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The Civil War Dead: Realism and the Problem of Anonymity
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For all the many thousands of pages that have been devoted to the American Civil War, the hosts of its dead remain essentially unknown to us. Who were they, these men (and women) whose names have floated away on the breeze? What did their experience of death—the very end of knowable experience—mean for them and their contemporaries, and how did it acquire those meanings? Why do the Civil War dead, as the dead, generate such interest today? It is the vexing difficulty of these questions that has both motivated this essay and suggested its basic hermeneutic: I take the routine namelessness of the Civil War dead as an opportunity and a method for understanding how their mortality took on particular forms of significance during the war itself and in the decades after. As in a shallow grave, the historical predicate here is close under the surface: the unprecedented numbers of dead made it difficult to account for, identify, or adequately inter the body of every fallen soldier, not to mention those of slaves or other noncombatants whose lives the war had claimed—and thus appeared the figure of the unknown soldier. Multiply that figure by thousands and we arrive at the collective Civil War dead, a phrase that only points up their anonymity. Of course, it was not the soldiers themselves who were nameless, but their mediated presence in image, text, and memory—in songs, histories, photos, memorials, paintings, and oral lore. This was an anonymity imposed from without, by circumstances and culture, by the inability or even unwillingness of the living to attach a particular name to a particular body. As used here, then, the terms namelessness and anonymity refer to an epistemological condition created by a subtle and probably unintentional form of social exclusion, a condition in which the dead body is preserved for circulation and contemplation while the name is representationally absent: unknown, irrelevant, a distraction.

The issues raised by Civil War mortality have certainly not lacked for scholarly attention, particularly now during the ongoing sesquicentennial of the war. We know, for instance, that the combatant death toll was probably much higher than 620,000, the traditional estimate agreed upon by generations of historians, and that the "biological crisis" brought about by the war killed an untold number of civilians, particularly African Americans (Downs 4). In addition, cultural historians have given us a much better understanding of how the Civil War both challenged and reinforced Americans' attitudes toward death and their rituals of mourning. We also know that the war moved the US toward a more routinized, bureaucratic relationship to death, manifested most overtly in the rise of embalming and the professional funeral industry.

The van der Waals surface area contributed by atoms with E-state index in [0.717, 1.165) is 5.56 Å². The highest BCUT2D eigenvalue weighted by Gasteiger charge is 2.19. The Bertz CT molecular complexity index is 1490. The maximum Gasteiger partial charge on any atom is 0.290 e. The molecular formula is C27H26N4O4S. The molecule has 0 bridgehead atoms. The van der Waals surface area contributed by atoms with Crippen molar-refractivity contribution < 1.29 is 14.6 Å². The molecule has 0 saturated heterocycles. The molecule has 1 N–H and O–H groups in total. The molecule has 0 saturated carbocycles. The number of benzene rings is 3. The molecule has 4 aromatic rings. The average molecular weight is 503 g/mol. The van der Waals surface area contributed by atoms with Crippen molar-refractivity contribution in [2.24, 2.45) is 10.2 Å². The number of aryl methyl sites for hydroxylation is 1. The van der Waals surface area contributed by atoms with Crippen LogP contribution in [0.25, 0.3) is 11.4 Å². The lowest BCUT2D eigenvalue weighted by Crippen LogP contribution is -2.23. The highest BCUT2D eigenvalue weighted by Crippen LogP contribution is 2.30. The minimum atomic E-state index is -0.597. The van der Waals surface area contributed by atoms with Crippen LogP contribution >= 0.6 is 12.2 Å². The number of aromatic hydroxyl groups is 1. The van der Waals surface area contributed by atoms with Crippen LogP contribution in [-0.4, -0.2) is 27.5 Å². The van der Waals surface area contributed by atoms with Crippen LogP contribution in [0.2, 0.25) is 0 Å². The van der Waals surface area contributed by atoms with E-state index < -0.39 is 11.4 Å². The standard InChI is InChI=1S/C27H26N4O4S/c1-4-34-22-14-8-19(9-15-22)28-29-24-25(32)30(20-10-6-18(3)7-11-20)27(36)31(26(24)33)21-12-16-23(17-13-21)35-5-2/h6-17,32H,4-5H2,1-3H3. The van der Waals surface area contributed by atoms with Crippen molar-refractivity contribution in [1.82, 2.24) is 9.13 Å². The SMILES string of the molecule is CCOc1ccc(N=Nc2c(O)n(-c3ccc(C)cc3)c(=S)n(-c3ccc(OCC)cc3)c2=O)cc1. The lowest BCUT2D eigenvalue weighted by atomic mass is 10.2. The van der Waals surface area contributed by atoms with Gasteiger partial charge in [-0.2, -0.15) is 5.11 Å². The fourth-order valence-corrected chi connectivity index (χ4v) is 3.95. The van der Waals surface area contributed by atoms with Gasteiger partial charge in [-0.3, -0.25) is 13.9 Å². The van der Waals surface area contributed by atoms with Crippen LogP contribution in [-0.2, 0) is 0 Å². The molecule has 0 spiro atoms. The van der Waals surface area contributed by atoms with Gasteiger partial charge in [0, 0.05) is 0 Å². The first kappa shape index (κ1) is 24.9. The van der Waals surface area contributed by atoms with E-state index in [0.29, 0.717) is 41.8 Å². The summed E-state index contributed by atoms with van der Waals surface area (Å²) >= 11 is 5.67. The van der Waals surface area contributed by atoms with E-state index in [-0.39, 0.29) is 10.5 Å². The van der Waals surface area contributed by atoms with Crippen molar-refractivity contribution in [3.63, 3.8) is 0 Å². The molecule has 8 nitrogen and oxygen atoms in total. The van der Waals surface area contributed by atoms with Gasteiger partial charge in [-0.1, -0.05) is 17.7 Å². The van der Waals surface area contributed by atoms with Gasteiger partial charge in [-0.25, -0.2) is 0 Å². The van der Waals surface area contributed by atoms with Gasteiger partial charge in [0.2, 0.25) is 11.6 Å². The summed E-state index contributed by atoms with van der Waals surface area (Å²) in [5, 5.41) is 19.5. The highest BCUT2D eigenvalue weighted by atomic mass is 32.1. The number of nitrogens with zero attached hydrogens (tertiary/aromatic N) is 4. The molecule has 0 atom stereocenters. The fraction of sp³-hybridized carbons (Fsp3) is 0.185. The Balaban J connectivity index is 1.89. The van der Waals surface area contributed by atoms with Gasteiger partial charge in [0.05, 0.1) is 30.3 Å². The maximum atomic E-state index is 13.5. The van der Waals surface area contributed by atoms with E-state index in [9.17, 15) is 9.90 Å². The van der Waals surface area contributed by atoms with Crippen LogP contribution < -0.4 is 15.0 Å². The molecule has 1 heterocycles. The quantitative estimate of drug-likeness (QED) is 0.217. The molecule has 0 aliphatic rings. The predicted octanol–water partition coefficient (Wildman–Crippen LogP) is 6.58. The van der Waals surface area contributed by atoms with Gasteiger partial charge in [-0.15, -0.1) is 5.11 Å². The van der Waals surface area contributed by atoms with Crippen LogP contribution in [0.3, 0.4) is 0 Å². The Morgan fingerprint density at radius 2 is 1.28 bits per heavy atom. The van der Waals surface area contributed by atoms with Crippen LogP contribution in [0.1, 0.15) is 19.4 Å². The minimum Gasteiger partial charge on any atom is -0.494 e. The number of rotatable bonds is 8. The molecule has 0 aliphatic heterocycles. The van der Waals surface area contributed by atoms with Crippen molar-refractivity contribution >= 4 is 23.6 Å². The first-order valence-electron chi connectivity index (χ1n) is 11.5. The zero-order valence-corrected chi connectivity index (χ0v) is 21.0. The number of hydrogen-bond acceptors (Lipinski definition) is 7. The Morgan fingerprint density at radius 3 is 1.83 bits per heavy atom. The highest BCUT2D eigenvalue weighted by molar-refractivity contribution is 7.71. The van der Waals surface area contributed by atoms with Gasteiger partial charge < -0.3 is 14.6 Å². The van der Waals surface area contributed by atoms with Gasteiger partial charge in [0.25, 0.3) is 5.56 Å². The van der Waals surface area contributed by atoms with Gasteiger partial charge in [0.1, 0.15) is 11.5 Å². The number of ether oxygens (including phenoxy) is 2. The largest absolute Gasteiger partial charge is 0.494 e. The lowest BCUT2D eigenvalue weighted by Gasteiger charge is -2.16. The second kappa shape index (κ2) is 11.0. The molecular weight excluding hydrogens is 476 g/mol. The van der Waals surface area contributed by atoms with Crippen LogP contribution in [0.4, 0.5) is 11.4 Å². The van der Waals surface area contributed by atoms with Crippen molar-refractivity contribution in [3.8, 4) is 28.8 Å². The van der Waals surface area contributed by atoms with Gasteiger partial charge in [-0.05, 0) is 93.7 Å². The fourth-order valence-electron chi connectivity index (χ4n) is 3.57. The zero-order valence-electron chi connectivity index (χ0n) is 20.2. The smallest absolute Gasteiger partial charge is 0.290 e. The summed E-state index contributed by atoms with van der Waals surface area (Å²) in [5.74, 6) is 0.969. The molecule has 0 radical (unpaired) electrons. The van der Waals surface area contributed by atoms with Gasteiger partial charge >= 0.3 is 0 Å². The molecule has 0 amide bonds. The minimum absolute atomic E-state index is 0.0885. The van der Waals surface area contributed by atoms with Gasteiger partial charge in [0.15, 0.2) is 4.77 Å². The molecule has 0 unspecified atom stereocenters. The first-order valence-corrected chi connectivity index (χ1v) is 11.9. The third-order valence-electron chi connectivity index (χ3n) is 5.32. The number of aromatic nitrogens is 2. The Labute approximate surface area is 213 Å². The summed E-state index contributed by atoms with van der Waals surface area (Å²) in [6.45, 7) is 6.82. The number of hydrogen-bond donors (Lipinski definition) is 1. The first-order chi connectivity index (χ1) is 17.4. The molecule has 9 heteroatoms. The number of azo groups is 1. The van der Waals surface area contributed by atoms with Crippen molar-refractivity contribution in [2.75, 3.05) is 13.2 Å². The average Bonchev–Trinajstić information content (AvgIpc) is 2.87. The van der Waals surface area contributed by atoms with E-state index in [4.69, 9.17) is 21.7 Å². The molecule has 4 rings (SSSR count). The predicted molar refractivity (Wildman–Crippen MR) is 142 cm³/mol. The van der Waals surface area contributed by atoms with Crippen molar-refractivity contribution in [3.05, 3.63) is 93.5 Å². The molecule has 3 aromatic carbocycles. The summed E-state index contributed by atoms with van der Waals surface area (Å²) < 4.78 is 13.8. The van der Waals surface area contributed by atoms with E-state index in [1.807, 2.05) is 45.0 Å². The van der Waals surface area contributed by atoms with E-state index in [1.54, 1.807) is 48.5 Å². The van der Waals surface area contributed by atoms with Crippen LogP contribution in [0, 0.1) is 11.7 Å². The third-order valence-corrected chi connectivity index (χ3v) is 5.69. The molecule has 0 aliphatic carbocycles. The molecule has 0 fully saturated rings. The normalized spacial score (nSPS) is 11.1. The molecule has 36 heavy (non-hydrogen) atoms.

By focusing on the narrower, but deceptively complex, problem of anonymity, this essay shows how the Civil War dead entered into the complex dynamics of national self-imagining, particularly in relation to the development of realism as a movement in American literary history. Namelessness had a paradoxical effect: while it rendered the dead susceptible to symbolic appropriation and the cultural logic of abstraction, it also made them elusive as objects of awareness and as historical constructs. On the one hand, the Civil War dead, in their inexorable passage from physical bodies to literary, rhetorical, or visual images, became monuments to national continuity and cultural coherence. This conscription amounted to a particular kind of political necrophilia by which they were incorporated into the body politic and the future history of the nation through the enforced concept of sacrifice. The union, wrote one veteran in a characteristic moment, "is cemented by the blood of hundreds of thousands of our patriotic people who sprang to arms to defend and preserve it" (Lapham 9). This ubiquitous attitude reflected a pervasive and deeply rooted "necro ideology" (Castronovo 12) which, in Russ Castronovo's account, regulated the parameters of national citizenship by seeking to drain the dead of history, subjectivity, and political meaning, in order to create a public sphere in which "generic personhood" (8) is untroubled by "[e]xperiences and recollections that flow outside of national citizenship" (6).

At the same time, the nameless Civil War dead, especially when visibly and horribly unburied, represented an extravagant...



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